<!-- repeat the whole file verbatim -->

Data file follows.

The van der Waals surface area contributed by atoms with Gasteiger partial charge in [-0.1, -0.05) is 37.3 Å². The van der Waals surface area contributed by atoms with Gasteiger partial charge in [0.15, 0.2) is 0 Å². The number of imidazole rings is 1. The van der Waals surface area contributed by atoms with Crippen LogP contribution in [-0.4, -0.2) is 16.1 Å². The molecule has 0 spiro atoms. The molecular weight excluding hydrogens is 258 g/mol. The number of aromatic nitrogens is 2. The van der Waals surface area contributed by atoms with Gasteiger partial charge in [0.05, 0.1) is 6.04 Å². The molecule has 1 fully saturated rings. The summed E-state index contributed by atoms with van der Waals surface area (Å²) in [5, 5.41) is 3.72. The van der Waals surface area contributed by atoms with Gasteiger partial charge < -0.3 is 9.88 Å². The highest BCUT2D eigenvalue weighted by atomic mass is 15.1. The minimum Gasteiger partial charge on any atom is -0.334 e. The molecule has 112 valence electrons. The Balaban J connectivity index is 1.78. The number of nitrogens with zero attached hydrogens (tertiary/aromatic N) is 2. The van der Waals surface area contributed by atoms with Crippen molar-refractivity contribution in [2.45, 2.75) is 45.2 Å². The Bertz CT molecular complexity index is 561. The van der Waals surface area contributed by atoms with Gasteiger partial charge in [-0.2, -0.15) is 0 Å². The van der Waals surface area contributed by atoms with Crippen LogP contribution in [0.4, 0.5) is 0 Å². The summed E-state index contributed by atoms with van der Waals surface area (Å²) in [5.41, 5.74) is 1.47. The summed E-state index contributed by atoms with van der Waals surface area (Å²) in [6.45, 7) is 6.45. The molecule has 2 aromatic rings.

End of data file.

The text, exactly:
The van der Waals surface area contributed by atoms with Gasteiger partial charge in [-0.1, -0.05) is 37.3 Å². The van der Waals surface area contributed by atoms with Gasteiger partial charge in [0.15, 0.2) is 0 Å². The number of imidazole rings is 1. The van der Waals surface area contributed by atoms with Crippen LogP contribution in [-0.4, -0.2) is 16.1 Å². The molecule has 0 spiro atoms. The molecular weight excluding hydrogens is 258 g/mol. The number of aromatic nitrogens is 2. The van der Waals surface area contributed by atoms with Gasteiger partial charge in [0.05, 0.1) is 6.04 Å². The molecule has 1 fully saturated rings. The summed E-state index contributed by atoms with van der Waals surface area (Å²) in [5, 5.41) is 3.72. The van der Waals surface area contributed by atoms with Gasteiger partial charge < -0.3 is 9.88 Å². The highest BCUT2D eigenvalue weighted by atomic mass is 15.1. The minimum Gasteiger partial charge on any atom is -0.334 e. The molecule has 112 valence electrons. The Balaban J connectivity index is 1.78. The number of nitrogens with zero attached hydrogens (tertiary/aromatic N) is 2. The van der Waals surface area contributed by atoms with Crippen molar-refractivity contribution in [2.45, 2.75) is 45.2 Å². The Bertz CT molecular complexity index is 561. The van der Waals surface area contributed by atoms with Gasteiger partial charge in [-0.2, -0.15) is 0 Å². The van der Waals surface area contributed by atoms with Crippen LogP contribution in [0.4, 0.5) is 0 Å². The summed E-state index contributed by atoms with van der Waals surface area (Å²) in [5.41, 5.74) is 1.47. The summed E-state index contributed by atoms with van der Waals surface area (Å²) in [6.45, 7) is 6.45. The molecule has 2 aromatic rings.